Suppose, as per the city development/master plan, a school needs to be provided in the heart of the city, which is bustling with economic activity and land acquisition in that area is difficult due to high pressure of land prices. The urban local body may approach property owners of the said land parcel either through the Land Acquisition Act or through an option of TDR. It’s a voluntary choice of property owners to select either of the two. The route of land acquisition is well known and much written about. Let’s see what happens when the property owner opts for TDR.
The property owner, in lieu of surrendering his/her land or its part to the local body, is awarded a ‘Development Rights Certificate/TDR Certificate’, which is duly authorised by the competent authority and holds an economic value. The certificate has details of the ‘built-up area’ that the property owner may construct over her/his remaining plot as additional floors or may sell in market to other property owners or developers for an agreed sum of money. This way, the development potential of the said property is unbundled and made a separate entity or commodity, which a property owner may choose to sell at a negotiable price.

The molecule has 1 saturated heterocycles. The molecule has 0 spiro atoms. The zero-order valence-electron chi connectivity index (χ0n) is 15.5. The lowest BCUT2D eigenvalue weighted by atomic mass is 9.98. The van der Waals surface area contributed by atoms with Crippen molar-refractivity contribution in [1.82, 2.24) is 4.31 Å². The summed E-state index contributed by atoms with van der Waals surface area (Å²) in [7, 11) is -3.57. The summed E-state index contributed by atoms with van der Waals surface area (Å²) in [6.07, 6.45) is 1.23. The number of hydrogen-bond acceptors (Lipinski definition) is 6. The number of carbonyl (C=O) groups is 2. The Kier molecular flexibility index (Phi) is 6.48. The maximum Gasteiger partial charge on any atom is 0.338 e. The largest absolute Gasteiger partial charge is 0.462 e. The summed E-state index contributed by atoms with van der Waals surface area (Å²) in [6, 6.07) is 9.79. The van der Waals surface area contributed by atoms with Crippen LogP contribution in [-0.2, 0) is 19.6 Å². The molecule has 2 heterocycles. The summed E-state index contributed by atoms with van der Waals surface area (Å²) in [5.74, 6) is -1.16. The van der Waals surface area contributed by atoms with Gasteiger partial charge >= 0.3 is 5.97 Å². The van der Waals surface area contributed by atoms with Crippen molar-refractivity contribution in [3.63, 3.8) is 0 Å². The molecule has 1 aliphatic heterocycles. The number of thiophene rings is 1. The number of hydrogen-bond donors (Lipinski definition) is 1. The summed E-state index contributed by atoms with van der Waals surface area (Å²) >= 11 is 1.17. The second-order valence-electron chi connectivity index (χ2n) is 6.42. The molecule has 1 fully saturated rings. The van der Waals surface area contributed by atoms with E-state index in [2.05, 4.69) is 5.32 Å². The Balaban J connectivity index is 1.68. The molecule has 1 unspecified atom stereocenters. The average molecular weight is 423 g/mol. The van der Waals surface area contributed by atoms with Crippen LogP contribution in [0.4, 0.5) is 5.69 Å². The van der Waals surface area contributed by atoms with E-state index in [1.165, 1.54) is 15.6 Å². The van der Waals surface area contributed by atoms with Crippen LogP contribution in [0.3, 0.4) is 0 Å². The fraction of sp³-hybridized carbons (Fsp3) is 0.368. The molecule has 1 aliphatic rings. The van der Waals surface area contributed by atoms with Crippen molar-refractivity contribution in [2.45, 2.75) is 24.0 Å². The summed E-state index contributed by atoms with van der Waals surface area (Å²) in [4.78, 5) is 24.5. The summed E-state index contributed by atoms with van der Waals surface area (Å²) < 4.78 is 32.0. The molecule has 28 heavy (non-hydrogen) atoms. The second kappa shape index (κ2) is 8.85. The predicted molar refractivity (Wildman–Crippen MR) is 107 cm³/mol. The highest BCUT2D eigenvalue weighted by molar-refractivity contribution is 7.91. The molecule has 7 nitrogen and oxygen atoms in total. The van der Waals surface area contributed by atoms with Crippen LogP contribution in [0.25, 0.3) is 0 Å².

It is a win-win deal, where property owners get timely and market-based returns from their property, and urban local bodies get space to provide facilities without huge expenditure for a larger public good. By virtue of being a voluntary option, it also protects the rights of property owners.
This versatile tool can be used for incentivising the conservation of heritage landmarks, expansive touristic lakes and so on as well. It can also be offered as a sop towards slum redevelopment and affordable housing projects. Creative minds can use this tool in a wide spectrum of purposes. But we are still shying away from adopting it and reaping its benefits.
There are, however, misplaced fears and insufficient awareness about TDR, such as being at a loss and lack of transparency. These can easily be resolved through policy intervention, innovation and technology.
The Greater Hyderabad Municipal Corporation has pioneered in taking advantage of this transformation and taken a step forward by launching an online TDR bank, wherein the entire summary of the transaction on the DRC file and the available balance is dynamically updated and put forth in public domain. This makes the whole process more transparent.